Air Tool Maintenance

Air tools require very little maintenance during their use. When in regular use manufacturers recommend that they are oiled with the correct oil daily, but on a part-time basis – used, say, only at weekends – then oiling after every other use will probably suffice. The alternative is to use an inline oiler, which provides a very small amount of oil into the airline when it is in use; however, if you intend to use your equipment to spray paint, then it is imperative to keep a separate air line just for spray painting, otherwise oil contamination will ruin your paint finish. The same can be said of water droplets in the line: although they will not damage a well-oiled tool, one used infrequently could suffer internal corrosion from the water droplets. A good water separator fitted at the regulator or in the airline will remove most of the extraneous water before it reaches the tool.


All air tools require something to provide the air to drive them, and this is the compressor: as its name conveys, it compresses the air, usually via a piston and valves into an air receiver. The receiver provides three main functions: it acts as a cushion to even out the pulses as the piston pushes out the air on each stroke; it cools the air, as the process of compressing it creates heat; and it provides a reservoir so that for brief periods larger tools can be driven. In the process of cooling the air in the receiver, it allows water vapour in the air to condense out, as cooler air cannot hold as much water vapour as warm air. All compressors have a drain tap, and it is imperative that this is regularly checked and drained of any accumulated water: if left, the water will corrode the inside of the air receiver, resulting in weaknesses in the structure with possibly fatal results, if the receiver fails when full of air.

Compressors do not have to be driven by electricity, and petrol- and diesel-engined versions are readily available. These are generally more expensive than their electric cousins, though usually they have a higher air output, so are ideal for driving the bigger air tools. Some tractor sheds are well away from civilization and have no power supply available, so tools powered by internal combustion will have an advantage here.

The heart of an air-tool system is the compressor, and obviously the amount of air used by the tools will dictate the size of compressor – for example, the 3hp model will give about 14cfm of free air and should drive most air tools.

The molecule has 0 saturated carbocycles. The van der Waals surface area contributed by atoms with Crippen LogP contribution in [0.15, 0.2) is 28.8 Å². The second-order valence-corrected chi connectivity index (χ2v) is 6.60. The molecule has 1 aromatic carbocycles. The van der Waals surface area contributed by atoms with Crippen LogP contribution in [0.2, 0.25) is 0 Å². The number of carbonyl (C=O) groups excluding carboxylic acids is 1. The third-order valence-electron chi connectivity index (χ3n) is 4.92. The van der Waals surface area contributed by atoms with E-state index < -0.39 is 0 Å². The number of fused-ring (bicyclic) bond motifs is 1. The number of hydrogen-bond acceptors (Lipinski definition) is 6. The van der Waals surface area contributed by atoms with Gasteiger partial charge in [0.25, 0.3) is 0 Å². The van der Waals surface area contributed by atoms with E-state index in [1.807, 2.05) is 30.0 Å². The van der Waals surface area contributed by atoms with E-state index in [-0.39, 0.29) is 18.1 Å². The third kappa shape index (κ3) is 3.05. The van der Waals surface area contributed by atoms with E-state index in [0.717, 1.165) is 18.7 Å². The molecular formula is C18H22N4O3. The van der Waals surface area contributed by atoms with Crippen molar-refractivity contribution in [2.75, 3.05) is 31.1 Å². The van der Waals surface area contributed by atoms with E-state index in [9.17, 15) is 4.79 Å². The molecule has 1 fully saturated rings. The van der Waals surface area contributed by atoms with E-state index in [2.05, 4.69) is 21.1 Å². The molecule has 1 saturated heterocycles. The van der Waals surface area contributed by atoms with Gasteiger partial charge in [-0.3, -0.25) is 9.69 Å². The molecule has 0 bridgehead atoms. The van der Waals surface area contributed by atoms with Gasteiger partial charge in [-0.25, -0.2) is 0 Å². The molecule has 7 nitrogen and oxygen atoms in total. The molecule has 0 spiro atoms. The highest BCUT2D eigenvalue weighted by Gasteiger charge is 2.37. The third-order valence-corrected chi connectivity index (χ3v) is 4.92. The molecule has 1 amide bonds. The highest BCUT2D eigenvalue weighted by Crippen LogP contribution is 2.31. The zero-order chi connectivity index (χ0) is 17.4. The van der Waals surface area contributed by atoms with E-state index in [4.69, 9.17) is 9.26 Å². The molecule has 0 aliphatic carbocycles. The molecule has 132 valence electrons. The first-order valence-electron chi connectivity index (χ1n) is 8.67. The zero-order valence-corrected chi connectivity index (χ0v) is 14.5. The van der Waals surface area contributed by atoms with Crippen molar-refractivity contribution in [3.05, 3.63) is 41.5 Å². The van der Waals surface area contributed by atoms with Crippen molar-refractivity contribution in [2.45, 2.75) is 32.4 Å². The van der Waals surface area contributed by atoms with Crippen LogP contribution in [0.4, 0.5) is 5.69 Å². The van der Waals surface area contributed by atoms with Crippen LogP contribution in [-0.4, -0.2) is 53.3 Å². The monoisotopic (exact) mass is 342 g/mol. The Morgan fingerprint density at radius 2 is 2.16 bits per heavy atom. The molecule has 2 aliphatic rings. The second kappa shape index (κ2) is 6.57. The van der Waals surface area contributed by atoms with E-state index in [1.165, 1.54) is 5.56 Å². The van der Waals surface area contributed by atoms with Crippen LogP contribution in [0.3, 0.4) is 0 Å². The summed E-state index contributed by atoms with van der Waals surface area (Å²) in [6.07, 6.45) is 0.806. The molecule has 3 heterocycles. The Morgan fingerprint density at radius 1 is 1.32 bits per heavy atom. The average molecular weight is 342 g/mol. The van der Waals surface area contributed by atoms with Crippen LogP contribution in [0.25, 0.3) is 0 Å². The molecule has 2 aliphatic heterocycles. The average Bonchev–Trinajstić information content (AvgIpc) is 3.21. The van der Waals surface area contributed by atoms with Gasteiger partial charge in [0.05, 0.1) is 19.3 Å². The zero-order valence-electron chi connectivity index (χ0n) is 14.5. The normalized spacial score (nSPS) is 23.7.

Although this Myford ML10 lathe is small, it will turn smaller items for use on a tractor, and with care, larger turning jobs can be achieved.

A Harrison lathe: this size of machine is capable of skimming brake drums and larger objects.

This Colchester lathe is more of an industrial size; provided you have a three-phase power supply, it should cover all your tractor turning needs.


Some of us of a certain age need no introduction to the merits of the centre lathe, but for those who are not so informed, a description of its virtues follows. The lathe has been around for many, many years, and has been used to make components from furniture to space rockets. The basic principle is to mount the blank from which the component is to be made, usually between centres, hence the name. The modern lathe is electrically powered, but in the past it could have been driven by human, water or steam power. Once the blank is rotating, a sharp tool is used to cut it to the desired dimensions that will form the component.

In the past it would have been necessary to have mastered the art of sharpening the cutting tools required, and there are whole books available covering this task showing all the cutting and clearance angles required for different materials. Today, however, things are a little easier, as lathe tools are available with replaceable, pre-sharpened tips made from tungsten carbide; also, once worn or chipped they can be turned round, as most have two cutting edges, or they can simply be replaced with a new tip. Another distinct advantage with tungsten carbide tooling is the fact that turning can be done without the messy problems of a coolant supply, which is needed with high-speed steel (HSS) tools, as turning can create a fair amount of heat at the tool tip.

For restoration work the lathe is invaluable, as not only can you make new components, but you will be able to re-true machined surfaces, make new pins and bushes, adjust similar components to fit, and cut internal and external threads.

A lathe is useless without the tools to do the cutting; HSS tools need cutting lubricant, but tungsten carbide does not.


A centre lathe is a very useful piece of equipment if undertaking any sort of restoration work. The first set of pictures shows some basic turning, where a bronze bush is being turned from bar stock to fit the throttle link being machined in the milling section further on in this chapter.

1. The first operation when turning anything in the lathe is to face the end of the bar. It is important that the tool is set to the centre height of the lathe.

2. Once the end is true, it is ready for boring out the centre. A centre drill is used to mark the centre and give a normal drill bit a good start.

3. Bronze is a tough material, and a sharp drill is required: starting small, I drilled a pilot hole to the depth of bush that was required.

4. The final drill used was 13mm in diameter. The finished size of the hole was to be 14mm, so it needed opening out with a boring tool to 13.95mm, leaving a small amount to be taken out with a reamer.

5. The boring tool was set to centre height and used with very light cuts to open the drilled hole to just under the finished size. Care needs to be taken when boring in a blind hole.